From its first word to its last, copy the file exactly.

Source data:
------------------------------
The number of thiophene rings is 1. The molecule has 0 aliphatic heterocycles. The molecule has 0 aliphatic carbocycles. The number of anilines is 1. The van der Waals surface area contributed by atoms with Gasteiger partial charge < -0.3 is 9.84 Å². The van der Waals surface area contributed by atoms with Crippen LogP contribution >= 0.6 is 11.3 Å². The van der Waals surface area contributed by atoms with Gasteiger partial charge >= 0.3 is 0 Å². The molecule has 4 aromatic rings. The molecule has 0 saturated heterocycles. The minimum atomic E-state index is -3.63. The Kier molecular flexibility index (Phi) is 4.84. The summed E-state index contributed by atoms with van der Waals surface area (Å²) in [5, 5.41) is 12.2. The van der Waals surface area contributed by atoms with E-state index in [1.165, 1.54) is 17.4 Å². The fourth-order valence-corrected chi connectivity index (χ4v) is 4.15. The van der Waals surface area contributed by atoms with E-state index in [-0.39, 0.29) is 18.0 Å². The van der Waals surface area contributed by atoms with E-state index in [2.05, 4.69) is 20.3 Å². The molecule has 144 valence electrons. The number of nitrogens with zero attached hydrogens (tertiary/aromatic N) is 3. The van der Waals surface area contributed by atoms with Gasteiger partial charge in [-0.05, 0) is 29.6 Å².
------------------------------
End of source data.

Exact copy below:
The number of thiophene rings is 1. The molecule has 0 aliphatic heterocycles. The molecule has 0 aliphatic carbocycles. The number of anilines is 1. The van der Waals surface area contributed by atoms with Gasteiger partial charge < -0.3 is 9.84 Å². The van der Waals surface area contributed by atoms with Crippen LogP contribution >= 0.6 is 11.3 Å². The van der Waals surface area contributed by atoms with Gasteiger partial charge >= 0.3 is 0 Å². The molecule has 4 aromatic rings. The molecule has 0 saturated heterocycles. The minimum atomic E-state index is -3.63. The Kier molecular flexibility index (Phi) is 4.84. The summed E-state index contributed by atoms with van der Waals surface area (Å²) in [5, 5.41) is 12.2. The van der Waals surface area contributed by atoms with E-state index in [1.165, 1.54) is 17.4 Å². The fourth-order valence-corrected chi connectivity index (χ4v) is 4.15. The van der Waals surface area contributed by atoms with E-state index in [-0.39, 0.29) is 18.0 Å². The van der Waals surface area contributed by atoms with E-state index in [2.05, 4.69) is 20.3 Å². The molecule has 144 valence electrons. The number of nitrogens with zero attached hydrogens (tertiary/aromatic N) is 3. The van der Waals surface area contributed by atoms with Gasteiger partial charge in [-0.05, 0) is 29.6 Å².